Lt. Col. William Edward “Ed” Dyess was born August 9, 1916 to Richard T. Dyess, a judge, and Hallie Graham-Dyess in Albany, Texas. Dyess grew up working on the family farm and also held a number of odd jobs. He was a Boy Scout, but had trouble attending meetings while he was also working. The story is told of him that one week, a carnival had performed in Albany about the same time as he brought home a poor report card from school. He is said to have told his parents that it was all right, he was going to join the carnival anyway when he got older.
Tag Archives: world war 2
World War II had gripped the country for the better part of the last five years. This was the first peacetime July Fourth celebration in many years and for some cities, the first celebration of any kind since 1940 or 1941. Around the state, newspapers reported how it was observed:
Walter Leland Cronkite, Jr. is not a name that most people would associate with the State of Texas, but he had Texas roots. Walter, Jr. was born November 4, 1916 to Dr. Walter L. and Helen Lena Fritsche Cronkite in Missouri. The surname Cronkite is thought to be derived from a similar sounding Dutch name. However, traditional genealogical sources show that this particular Cronkite family had resided in the United States as far back as the middle 1600s with similar spelling, though for a time it was spelled “Cronkhite,” with an h after the k. Dr. Cronkite was a dentist like his own father had been. The family moved to Houston, Texas when Walter, Jr. was ten years old when Dr. Cronkite had accepted an offer to teach at a local dental school.
Earlier this summer, World War II historian G. P. Cox posted an excellent blog entry in his blog Pacific Paratrooper about Japanese balloon bombs reaching the United States. His article was reblogged here immediately before this post. If you are interested in World War II in the Pacific, we highly recommend this blog.
Japanese Balloon Bomb Project, reblogged from Pacific Paratrooper:
Avenging the Doolittle Raids – Project Fugo November 1944 – Young Japanese girls wore headbands that designated them as Special Attack Force members. Daily they would recite the Imperial Precepts for Soldiers and Sailors before they began a twelve-hour shift in a makeshift factory in Kokura, Japan. Here they were producing 40 foot balloons to […]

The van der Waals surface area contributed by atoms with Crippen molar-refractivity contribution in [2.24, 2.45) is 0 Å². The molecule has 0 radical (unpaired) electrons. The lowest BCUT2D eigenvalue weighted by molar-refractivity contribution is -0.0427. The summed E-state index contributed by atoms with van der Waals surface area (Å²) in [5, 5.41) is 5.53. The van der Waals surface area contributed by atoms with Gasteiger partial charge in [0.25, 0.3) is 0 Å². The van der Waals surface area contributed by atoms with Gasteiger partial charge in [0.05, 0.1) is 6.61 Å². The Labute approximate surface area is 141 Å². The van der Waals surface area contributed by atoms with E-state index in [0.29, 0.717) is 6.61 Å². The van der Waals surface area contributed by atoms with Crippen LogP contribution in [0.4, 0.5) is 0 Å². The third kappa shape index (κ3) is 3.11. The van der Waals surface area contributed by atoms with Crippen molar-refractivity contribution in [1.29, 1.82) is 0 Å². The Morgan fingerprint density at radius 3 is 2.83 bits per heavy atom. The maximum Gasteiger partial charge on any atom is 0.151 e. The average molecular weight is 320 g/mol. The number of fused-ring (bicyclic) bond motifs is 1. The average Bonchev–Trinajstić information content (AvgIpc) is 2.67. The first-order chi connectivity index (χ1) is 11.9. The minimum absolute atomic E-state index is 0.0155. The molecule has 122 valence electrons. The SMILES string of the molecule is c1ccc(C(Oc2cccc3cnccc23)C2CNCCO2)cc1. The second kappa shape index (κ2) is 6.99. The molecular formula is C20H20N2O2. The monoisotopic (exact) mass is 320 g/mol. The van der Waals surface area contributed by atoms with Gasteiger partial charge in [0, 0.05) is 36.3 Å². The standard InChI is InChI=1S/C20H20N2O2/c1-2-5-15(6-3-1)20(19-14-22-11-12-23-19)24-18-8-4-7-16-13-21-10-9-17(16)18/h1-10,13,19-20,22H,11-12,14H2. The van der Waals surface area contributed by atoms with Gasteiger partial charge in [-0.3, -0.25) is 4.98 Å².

To see the entire post: Japanese Balloon Bombs hit USA & Canada — Pacific Paratrooper
The USS Texas is now berthed near the San Jacinto Monument. She is second of the New York ship class, which consisted of only two ships, the USS New York and the USS Texas. The New York Class (1908-1914) was characterized as being more heavily armed than the previous Wyoming Class. They were the first battleships to use 14 inch/45 caliber guns. This particular gun was used on the Nevada- and Pennsylvania Class ships. The ships of the New York Class were also powered by coal and had five gun turrets when first built. Some of the above was changed during overhauls and retrofitting, including her conversion from coal to diesel power.
(Image credit: U. S. Air Force. Cole is on the front row, to Doolittle’s right.)
Just a little more than one month after the Doolittle Raid on Tokyo on April 18, 1942, details were released to the media about the military action. The occasion was an award ceremony honoring pilots and crew of the historic attack. In an Associated Press report out of Washington on May 22, the identity of the leader was revealed to be Brig. Gen. James H. Doolittle. Coming only a few months after the surprise Japanese attack on Pearl Harbor that brought the United States into World War II, the raid shook the Japanese belief that the U.S. could not reach them on their own soil. In addition, it greatly improved the morale in the United States at a time when it was extremely low.